'The Pact' is an uneven balance of the generic and the surreal
The Pact IFC Midnight
Director: Nicholas McCarthy
Screenplay: Nicholas McCarthy
Starring: Caity Lotz, Kathleen Rose Perkins, Casper Van Dien, Dakota Bright, Haley Hudson
and Agnes Bruckner
Not rated / 1 hour, 29 minutes
Now playing in limited release and VOD
(out of four)
I am of two minds about The Pact, just as it seems to be of two minds about itself. Its impulses
are so often in the right place, but then it falls back on frustrating storytelling shortcuts that
undermine its more surreal qualities.
The most aggravating of those is one I've mentioned before, one we've all seen ad nauseam -
that's right, you know it, the Google Search scene! For as happy as I am that search engines
exist, and for as often as I use Google, I will never forgive it for what it has done to movies.
Where once a mystery would actually have to work for its clues, there is now a one-size-fits-all
solution for any screenwriter that gets stuck trying to get from A to B.
Even when there were earlier variations of the same thing - pre-Google, it was library microfilm,
or some obscure expert with every book ever written on the exact subject the protagonist was
researching - at least there was a little effort given to finding information. Those scenes may
have sometimes been cheap, too, but these days the whole discovery portion of a movie is
reduced to a few typed phrases and a couple of clicks. Movies can rip out entire second acts.
What makes the Googling problematic in this case is that its discoveries and revelations bring
everything down to Earth, as opposed to the film's more effective sequences, which are
dreamlike both in their atmosphere and their lack of tangible sense. In one moment it plays like
something along the lines of Takashi Miike's Audition; the next, it's like we're watching a
typical CBS procedural. There's nothing necessarily wrong with the latter, but I think the film
works much better as a surreal psychological exercise.
The Pact is centered around a pair of sisters, but the pivotal character is a house. Specifically, the
childhood home of Annie (Caity Lotz) and Nichole (Agnes Bruckner). This house - a modest
one-story place in the suburbs - is the temperamental type. It grunts, it moans. Its behavior - the
electricity, the wireless signal - is erratic. It's prone to mood swings. It likes to break things.
And sometimes it just snaps - at the expense of whomever may be lurking in its rooms at the
This is precisely what happens in the opening scene. Nichole is by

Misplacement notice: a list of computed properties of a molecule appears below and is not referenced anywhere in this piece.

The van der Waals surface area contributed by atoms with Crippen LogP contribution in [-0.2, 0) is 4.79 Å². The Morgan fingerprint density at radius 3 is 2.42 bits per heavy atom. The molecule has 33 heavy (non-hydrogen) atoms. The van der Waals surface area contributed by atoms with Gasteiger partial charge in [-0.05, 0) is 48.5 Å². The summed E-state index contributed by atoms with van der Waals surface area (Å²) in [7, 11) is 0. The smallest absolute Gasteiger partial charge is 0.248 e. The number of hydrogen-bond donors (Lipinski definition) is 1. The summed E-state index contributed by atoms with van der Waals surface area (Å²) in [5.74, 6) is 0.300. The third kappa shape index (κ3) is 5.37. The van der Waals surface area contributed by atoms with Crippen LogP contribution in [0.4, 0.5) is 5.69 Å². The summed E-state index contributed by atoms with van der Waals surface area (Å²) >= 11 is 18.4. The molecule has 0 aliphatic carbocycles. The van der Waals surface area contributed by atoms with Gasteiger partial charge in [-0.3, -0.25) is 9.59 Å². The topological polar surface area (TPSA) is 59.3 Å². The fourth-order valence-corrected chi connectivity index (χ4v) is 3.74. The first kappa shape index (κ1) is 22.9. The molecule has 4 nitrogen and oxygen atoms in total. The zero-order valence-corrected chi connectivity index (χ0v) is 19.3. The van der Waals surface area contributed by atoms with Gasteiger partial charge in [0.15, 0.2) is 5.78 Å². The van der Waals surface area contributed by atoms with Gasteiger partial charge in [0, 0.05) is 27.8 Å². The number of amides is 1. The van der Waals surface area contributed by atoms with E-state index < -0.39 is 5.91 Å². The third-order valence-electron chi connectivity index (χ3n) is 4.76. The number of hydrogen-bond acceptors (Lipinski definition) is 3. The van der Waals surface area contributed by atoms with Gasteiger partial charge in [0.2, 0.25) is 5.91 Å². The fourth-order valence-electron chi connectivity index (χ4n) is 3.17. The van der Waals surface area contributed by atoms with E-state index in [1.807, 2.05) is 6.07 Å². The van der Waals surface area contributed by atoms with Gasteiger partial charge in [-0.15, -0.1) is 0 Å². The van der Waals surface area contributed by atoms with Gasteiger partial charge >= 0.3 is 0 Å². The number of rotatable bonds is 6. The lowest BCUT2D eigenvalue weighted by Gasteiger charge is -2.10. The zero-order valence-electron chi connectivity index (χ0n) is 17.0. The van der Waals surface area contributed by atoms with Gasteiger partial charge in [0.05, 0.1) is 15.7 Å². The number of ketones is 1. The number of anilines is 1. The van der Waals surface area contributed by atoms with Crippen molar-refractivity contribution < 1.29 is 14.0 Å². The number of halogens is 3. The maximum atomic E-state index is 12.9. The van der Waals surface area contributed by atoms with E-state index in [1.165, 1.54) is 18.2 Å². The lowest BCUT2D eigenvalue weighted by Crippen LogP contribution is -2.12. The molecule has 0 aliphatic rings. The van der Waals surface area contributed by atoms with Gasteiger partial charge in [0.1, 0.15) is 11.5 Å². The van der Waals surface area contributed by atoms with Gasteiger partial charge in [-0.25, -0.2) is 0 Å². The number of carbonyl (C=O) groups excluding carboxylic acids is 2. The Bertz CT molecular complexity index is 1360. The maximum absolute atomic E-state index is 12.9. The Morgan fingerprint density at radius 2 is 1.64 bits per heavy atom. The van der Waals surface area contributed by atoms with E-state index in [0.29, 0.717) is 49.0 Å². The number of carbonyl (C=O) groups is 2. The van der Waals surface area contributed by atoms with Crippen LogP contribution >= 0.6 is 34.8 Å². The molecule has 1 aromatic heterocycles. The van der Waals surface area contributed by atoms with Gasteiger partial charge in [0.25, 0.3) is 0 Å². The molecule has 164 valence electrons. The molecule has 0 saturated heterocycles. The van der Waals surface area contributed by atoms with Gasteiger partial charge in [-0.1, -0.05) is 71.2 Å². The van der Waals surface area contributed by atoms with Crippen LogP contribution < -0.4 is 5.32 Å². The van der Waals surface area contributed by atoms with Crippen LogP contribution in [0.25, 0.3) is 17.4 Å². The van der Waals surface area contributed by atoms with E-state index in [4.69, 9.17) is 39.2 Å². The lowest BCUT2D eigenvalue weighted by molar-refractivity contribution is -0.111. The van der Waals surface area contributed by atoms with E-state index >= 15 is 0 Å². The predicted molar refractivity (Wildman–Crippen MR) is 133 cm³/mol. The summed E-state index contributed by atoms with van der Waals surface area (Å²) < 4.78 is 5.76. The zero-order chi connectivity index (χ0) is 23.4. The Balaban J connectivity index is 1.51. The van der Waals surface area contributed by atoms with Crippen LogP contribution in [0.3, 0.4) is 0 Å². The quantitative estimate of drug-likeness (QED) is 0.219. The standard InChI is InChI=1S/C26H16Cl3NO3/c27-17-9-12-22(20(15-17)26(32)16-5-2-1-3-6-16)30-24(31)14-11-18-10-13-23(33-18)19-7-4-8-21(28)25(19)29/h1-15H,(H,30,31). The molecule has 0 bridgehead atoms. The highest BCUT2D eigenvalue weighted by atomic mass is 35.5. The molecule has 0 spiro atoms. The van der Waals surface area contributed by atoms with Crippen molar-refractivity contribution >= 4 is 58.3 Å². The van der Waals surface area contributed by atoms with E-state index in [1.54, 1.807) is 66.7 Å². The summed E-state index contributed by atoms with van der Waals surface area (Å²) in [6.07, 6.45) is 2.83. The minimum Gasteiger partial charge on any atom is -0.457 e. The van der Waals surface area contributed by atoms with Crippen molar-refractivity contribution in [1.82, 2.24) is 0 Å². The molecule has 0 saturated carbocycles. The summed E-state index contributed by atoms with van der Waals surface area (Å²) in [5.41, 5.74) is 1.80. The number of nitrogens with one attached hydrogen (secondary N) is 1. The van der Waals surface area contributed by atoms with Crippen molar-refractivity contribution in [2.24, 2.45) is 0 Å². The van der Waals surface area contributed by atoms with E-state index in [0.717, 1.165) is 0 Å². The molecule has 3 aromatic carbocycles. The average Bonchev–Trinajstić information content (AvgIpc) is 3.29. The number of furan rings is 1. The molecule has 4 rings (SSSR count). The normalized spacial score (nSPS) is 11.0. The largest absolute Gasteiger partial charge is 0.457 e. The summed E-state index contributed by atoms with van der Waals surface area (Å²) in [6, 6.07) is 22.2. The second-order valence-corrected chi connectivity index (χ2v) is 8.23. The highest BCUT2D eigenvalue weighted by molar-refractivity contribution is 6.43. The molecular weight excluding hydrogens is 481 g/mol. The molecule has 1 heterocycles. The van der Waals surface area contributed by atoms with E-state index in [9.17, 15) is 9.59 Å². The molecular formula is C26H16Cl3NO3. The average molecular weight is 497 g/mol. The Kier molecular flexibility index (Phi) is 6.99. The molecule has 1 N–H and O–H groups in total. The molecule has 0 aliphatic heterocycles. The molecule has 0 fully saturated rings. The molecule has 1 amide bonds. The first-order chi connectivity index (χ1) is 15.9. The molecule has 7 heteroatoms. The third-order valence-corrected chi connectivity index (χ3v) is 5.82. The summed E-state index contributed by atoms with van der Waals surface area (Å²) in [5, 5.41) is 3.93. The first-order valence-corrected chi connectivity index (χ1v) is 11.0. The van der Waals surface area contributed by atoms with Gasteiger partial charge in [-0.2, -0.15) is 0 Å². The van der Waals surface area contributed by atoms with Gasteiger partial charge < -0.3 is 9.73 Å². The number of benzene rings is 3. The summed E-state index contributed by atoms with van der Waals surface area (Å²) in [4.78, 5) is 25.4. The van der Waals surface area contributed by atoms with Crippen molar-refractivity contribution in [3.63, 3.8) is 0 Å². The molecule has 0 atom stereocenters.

herself late one night, having returned to her old home to make arrangements for her recently
deceased mother's funeral. She's on the phone with Annie, who refuses to come. Their mother
gave them a difficult and painful childhood, and Annie has no desire to revisit any of it. Not her
mother and certainly not the house of horrors where she grew up. Nichole, apparently, is more
Well, the joke's on her, as she's lured through a mysterious closet door and seemingly into an
eternal black void, the door slamming shut behind her. Cut to black.
Nichole's sudden disappearance doesn't come as much of a surprise to either Annie or her
cousin Liz (Kathleen Rose Perkins). Nichole is a recovering addict and she's made a lifelong
habit of running away whenever things got tough. This feels like typical behavior.
After being notified of Nichole's disappearance, Annie has to come back home after all and ends
up getting drawn into something of an elaborate mystery. Call it intuition, call it memory, call it
supernatural intervention, but she begins to suspect the house has even darker secrets than she
ever knew. It could have something to do with the image of a woman in a yellow dress - a
woman that seems to have some connection to her mother. It could have something to do with a
series of murders - perpetrated by a serial killer known as the "Judas," perhaps too blatantly
spelling out the film's religious overtones - from years past.
Annie's curiosity gets the best of her, as she solicits the help first of a local police officer (played
by Casper Van Dien), and then an old childhood acquaintance, Stevie (Haley Hudson, in an eerie
but altogether silly, manic performance), who just so happens to be a medium of some kind. In
any case, the house - or whatever figure that may inhabit it - doesn't want Annie getting too
close to the truth.
Here's where my central problem with The Pact comes into focus. When Annie eventually does
uncover what she's been looking for - or at least part of it - the ensuing segment really makes no
literal sense. It does, however, make for an impressively sinister piece of horror filmmaking.
There's an unapologetic bleakness to the revelation we discover, and director Nicholas
McCarthy uses that to his advantage, imbuing Annie's moment-to-moment terror with a sense of
Unfortunately, too much of the rest of The Pact can't live up to that promise, opting to fall back
on more traditional attempts at explanation and resolution. I still admire a lot of what McCarthy
attempts here; I just wish he would have followed through on it.